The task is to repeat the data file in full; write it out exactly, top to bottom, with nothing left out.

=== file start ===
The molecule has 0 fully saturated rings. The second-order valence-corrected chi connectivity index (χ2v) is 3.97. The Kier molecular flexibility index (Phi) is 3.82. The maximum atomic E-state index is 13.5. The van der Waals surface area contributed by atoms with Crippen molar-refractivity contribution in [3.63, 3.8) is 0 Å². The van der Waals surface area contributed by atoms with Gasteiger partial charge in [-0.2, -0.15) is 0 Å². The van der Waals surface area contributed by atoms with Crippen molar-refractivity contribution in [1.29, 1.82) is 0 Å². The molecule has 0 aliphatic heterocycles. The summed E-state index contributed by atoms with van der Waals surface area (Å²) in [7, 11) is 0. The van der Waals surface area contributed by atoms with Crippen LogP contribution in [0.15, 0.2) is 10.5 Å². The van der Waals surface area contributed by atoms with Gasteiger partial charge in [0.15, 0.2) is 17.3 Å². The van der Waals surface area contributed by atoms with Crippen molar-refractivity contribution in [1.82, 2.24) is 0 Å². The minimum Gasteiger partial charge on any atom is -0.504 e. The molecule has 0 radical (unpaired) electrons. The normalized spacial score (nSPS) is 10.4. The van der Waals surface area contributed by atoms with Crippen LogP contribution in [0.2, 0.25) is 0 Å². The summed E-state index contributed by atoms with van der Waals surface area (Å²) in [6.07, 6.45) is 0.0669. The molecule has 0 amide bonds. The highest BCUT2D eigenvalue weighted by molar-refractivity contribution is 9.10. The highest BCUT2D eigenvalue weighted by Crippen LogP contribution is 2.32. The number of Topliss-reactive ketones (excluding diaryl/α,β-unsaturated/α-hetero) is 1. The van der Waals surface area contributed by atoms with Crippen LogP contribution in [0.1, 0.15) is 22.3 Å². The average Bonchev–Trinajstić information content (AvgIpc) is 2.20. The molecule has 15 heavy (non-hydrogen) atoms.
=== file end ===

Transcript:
The molecule has 0 fully saturated rings. The second-order valence-corrected chi connectivity index (χ2v) is 3.97. The Kier molecular flexibility index (Phi) is 3.82. The maximum atomic E-state index is 13.5. The van der Waals surface area contributed by atoms with Crippen molar-refractivity contribution in [3.63, 3.8) is 0 Å². The van der Waals surface area contributed by atoms with Gasteiger partial charge in [-0.2, -0.15) is 0 Å². The van der Waals surface area contributed by atoms with Crippen molar-refractivity contribution in [1.29, 1.82) is 0 Å². The molecule has 0 aliphatic heterocycles. The summed E-state index contributed by atoms with van der Waals surface area (Å²) in [7, 11) is 0. The van der Waals surface area contributed by atoms with Crippen LogP contribution in [0.15, 0.2) is 10.5 Å². The van der Waals surface area contributed by atoms with Gasteiger partial charge in [0.15, 0.2) is 17.3 Å². The van der Waals surface area contributed by atoms with Crippen molar-refractivity contribution in [1.82, 2.24) is 0 Å². The minimum Gasteiger partial charge on any atom is -0.504 e. The molecule has 0 radical (unpaired) electrons. The normalized spacial score (nSPS) is 10.4. The van der Waals surface area contributed by atoms with Crippen LogP contribution in [0.2, 0.25) is 0 Å². The summed E-state index contributed by atoms with van der Waals surface area (Å²) in [6.07, 6.45) is 0.0669. The molecule has 0 amide bonds. The highest BCUT2D eigenvalue weighted by molar-refractivity contribution is 9.10. The highest BCUT2D eigenvalue weighted by Crippen LogP contribution is 2.32. The number of Topliss-reactive ketones (excluding diaryl/α,β-unsaturated/α-hetero) is 1. The van der Waals surface area contributed by atoms with Crippen LogP contribution in [0.1, 0.15) is 22.3 Å². The average Bonchev–Trinajstić information content (AvgIpc) is 2.20. The molecule has 15 heavy (non-hydrogen) atoms.